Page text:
Maternal preconception exposure to phthalates was associated with increased risk of preterm birth, according to a study of 420 births to subfertile couples over a 13-year period.
Previous studies have shown increased risk of preterm birth associated with prenatal exposure to phthalates, which are commonly found in a range of household and commercial products as well as medical equipment and some pharmaceuticals.
“Our results suggest that female exposure to [4 di(2-ethylhexyl) phthalate] DEHP before conception might be an unrecognized risk factor for adverse pregnancy outcomes, often overlooked in clinical practice,” wrote Yu Zhang of the department of environmental health at Harvard T.H. Chan School of Public Health, Boston, and colleagues.
The prospective cohort study evaluated preconception urinary levels of phthalates and phthalate substitutes in 419 women and 229 men participating in the Environment and Reproductive Health (EARTH) study, a cohort of couples seeking fertility care at the Massachusetts General Hospital Fertility Center. The study cohort gave birth during 2005-2018. The average gestational age of the 420 singleton children born to this cohort was 39 weeks, with 8% (n = 34) born preterm.
Adjusted models showed that maternal preconception urinary concentrations of phthalates and of cyclohexane-1, 2-dicarboxylic acid monohydroxy isononyl ester (MHiNCH), a metabolite of a nonphthalate plasticizer substitute, were associated with a 50% and 70% increased risk of preterm birth, respectively (P = .01, .11), according to results published in.
Sensitivity analysis showed that maternal preconception MHiNCH concentrations above the median were associated with a fourfold increased risk of preterm birth (risk ratio, 4.02; P = .08), Maternal preconception MHiNCH concentrations were associated with an average 2-day reduction in gestational age (P = .02).
Covariate-adjusted models found that paternal urinary phthalate metabolite concentrations were associated with an increased risk of preterm birth (RR, 1.41; P = .09), but this association was attenuated toward zero (RR, 1.06) in models that accounted for maternal preconception phthalate concentrations. Sensitivity analysis of 228 couples found the associations of maternal preconception phthalate metabolite concentrations and preterm birth remained robust in three different models: a twofold increased risk in covariate-adjusted models (P < .001); an almost fivefold increased risk in adjusting for prenatal levels (RR, 4.98; P < .001); and a twofold risk (P = .001) in adjusting for paternal levels. “Couple-based analyses confirmed the results for an association between maternal preconception DEHP concentrations and increased risk of preterm birth,” the investigators said.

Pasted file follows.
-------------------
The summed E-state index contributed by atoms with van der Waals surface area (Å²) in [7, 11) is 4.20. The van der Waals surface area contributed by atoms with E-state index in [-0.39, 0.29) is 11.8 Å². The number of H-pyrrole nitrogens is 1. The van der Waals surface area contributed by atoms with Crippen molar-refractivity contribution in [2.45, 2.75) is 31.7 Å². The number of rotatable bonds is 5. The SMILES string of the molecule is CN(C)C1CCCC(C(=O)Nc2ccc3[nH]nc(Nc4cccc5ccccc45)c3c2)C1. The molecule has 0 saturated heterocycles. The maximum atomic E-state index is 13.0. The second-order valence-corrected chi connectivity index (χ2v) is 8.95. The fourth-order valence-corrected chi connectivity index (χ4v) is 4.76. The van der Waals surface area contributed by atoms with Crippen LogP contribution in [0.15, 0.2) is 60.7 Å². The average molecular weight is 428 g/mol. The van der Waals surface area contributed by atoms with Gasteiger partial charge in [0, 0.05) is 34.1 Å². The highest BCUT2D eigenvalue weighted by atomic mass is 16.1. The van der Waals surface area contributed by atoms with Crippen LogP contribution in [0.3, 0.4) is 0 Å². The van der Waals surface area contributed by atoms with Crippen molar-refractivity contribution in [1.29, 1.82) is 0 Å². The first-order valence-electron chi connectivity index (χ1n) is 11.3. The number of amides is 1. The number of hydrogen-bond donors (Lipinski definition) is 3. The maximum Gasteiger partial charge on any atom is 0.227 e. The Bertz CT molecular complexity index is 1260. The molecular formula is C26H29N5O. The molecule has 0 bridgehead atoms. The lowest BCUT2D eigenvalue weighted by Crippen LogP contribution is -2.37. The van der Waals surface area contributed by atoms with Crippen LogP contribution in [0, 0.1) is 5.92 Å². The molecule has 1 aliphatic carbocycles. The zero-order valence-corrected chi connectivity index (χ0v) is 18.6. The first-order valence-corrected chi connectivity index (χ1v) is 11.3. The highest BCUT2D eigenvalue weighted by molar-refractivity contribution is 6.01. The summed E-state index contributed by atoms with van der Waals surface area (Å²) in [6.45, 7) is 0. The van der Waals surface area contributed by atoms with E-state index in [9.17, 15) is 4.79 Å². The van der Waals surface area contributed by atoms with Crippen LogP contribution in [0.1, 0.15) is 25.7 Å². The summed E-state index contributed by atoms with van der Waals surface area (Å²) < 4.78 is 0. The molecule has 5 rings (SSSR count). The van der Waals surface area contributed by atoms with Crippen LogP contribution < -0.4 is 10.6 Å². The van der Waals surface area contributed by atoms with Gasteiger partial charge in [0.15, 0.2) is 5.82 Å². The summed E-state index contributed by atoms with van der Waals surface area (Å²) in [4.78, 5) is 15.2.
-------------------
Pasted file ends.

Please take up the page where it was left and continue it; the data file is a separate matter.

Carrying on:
“To our knowledge, this is the first study evaluating couples’ exposure to phthalate metabolites during the preconception window and its association with preterm birth,” the researchers wrote. “Our findings support a novel hypothesis: Maternal phthalate exposure during the critical period before conception may be associated with shorter gestation.”
“This study is consistent with several, but not all, prior studies supporting maternal prenatal exposure to phthalates increase preterm birth,” said Mark P. Trolice, MD, professor of obstetrics and gynecology at the University of Central Florida, Orlando. “The uniqueness of the current study was the assessment of couples’ exposures and the outcome, though paternal exposure to phthalates did not demonstrate a significant association.”
Dr. Trolice noted that about 25% of women in the study were smokers, but the study didn’t adjust for tobacco use and phthalate exposure, and 85% of the women were white. He urged caution in applying the study results in practice, adding that the study didn’t adjust for method of conception. “Assisted reproductive technology, multiple gestation, and advanced age are all known risk factors for preterm birth,”
The National Institute of Environmental Health Science funded the study. Two study coauthors received grants from the NIEHS, one coauthor received grants from the National Institutes of Health, and one received a grant from the Canadian Institutes of Health Research. No other disclosures were reported. Dr. Trolice has no financial relationships to disclose.
SOURCE: Zhang Y et al.